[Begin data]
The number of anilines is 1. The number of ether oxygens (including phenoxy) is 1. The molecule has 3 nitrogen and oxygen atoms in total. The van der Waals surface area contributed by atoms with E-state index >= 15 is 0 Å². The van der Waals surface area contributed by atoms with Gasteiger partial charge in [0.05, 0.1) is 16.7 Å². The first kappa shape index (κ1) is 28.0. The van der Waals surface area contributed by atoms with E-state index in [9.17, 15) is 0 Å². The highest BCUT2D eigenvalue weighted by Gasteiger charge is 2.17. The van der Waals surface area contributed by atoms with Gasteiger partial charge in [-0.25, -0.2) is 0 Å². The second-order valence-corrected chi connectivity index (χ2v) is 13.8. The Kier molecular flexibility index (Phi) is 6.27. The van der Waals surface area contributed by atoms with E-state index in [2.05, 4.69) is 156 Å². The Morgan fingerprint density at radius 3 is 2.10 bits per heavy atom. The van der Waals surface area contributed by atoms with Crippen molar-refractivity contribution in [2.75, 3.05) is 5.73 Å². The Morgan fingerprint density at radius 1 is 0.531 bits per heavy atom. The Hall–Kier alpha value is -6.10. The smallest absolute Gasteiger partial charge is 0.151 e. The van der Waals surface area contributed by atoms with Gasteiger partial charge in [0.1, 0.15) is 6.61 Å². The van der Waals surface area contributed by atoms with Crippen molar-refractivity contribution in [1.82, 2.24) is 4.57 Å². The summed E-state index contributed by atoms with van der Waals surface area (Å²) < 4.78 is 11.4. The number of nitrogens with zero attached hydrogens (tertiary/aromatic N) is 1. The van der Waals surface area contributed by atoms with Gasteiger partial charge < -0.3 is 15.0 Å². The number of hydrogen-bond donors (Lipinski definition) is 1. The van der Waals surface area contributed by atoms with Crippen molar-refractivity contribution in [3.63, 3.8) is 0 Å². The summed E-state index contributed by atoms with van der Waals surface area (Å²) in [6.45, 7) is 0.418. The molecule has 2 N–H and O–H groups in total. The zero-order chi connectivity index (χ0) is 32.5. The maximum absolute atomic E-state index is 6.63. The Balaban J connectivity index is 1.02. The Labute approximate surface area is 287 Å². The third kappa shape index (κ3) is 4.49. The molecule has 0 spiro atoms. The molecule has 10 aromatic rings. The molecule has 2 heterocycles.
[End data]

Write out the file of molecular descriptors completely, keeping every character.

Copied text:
The number of anilines is 1. The number of ether oxygens (including phenoxy) is 1. The molecule has 3 nitrogen and oxygen atoms in total. The van der Waals surface area contributed by atoms with E-state index >= 15 is 0 Å². The van der Waals surface area contributed by atoms with Gasteiger partial charge in [0.05, 0.1) is 16.7 Å². The first kappa shape index (κ1) is 28.0. The van der Waals surface area contributed by atoms with E-state index in [9.17, 15) is 0 Å². The highest BCUT2D eigenvalue weighted by Gasteiger charge is 2.17. The van der Waals surface area contributed by atoms with Gasteiger partial charge in [-0.25, -0.2) is 0 Å². The second-order valence-corrected chi connectivity index (χ2v) is 13.8. The Kier molecular flexibility index (Phi) is 6.27. The van der Waals surface area contributed by atoms with E-state index in [2.05, 4.69) is 156 Å². The Morgan fingerprint density at radius 3 is 2.10 bits per heavy atom. The van der Waals surface area contributed by atoms with Crippen molar-refractivity contribution in [2.75, 3.05) is 5.73 Å². The Morgan fingerprint density at radius 1 is 0.531 bits per heavy atom. The Hall–Kier alpha value is -6.10. The smallest absolute Gasteiger partial charge is 0.151 e. The van der Waals surface area contributed by atoms with Gasteiger partial charge in [0.1, 0.15) is 6.61 Å². The van der Waals surface area contributed by atoms with Crippen molar-refractivity contribution in [1.82, 2.24) is 4.57 Å². The summed E-state index contributed by atoms with van der Waals surface area (Å²) < 4.78 is 11.4. The number of nitrogens with zero attached hydrogens (tertiary/aromatic N) is 1. The van der Waals surface area contributed by atoms with Gasteiger partial charge < -0.3 is 15.0 Å². The number of hydrogen-bond donors (Lipinski definition) is 1. The van der Waals surface area contributed by atoms with Crippen molar-refractivity contribution in [3.63, 3.8) is 0 Å². The summed E-state index contributed by atoms with van der Waals surface area (Å²) in [6.45, 7) is 0.418. The molecule has 2 N–H and O–H groups in total. The zero-order chi connectivity index (χ0) is 32.5. The maximum absolute atomic E-state index is 6.63. The Balaban J connectivity index is 1.02. The Labute approximate surface area is 287 Å². The third kappa shape index (κ3) is 4.49. The molecule has 0 spiro atoms. The molecule has 10 aromatic rings. The molecule has 2 heterocycles.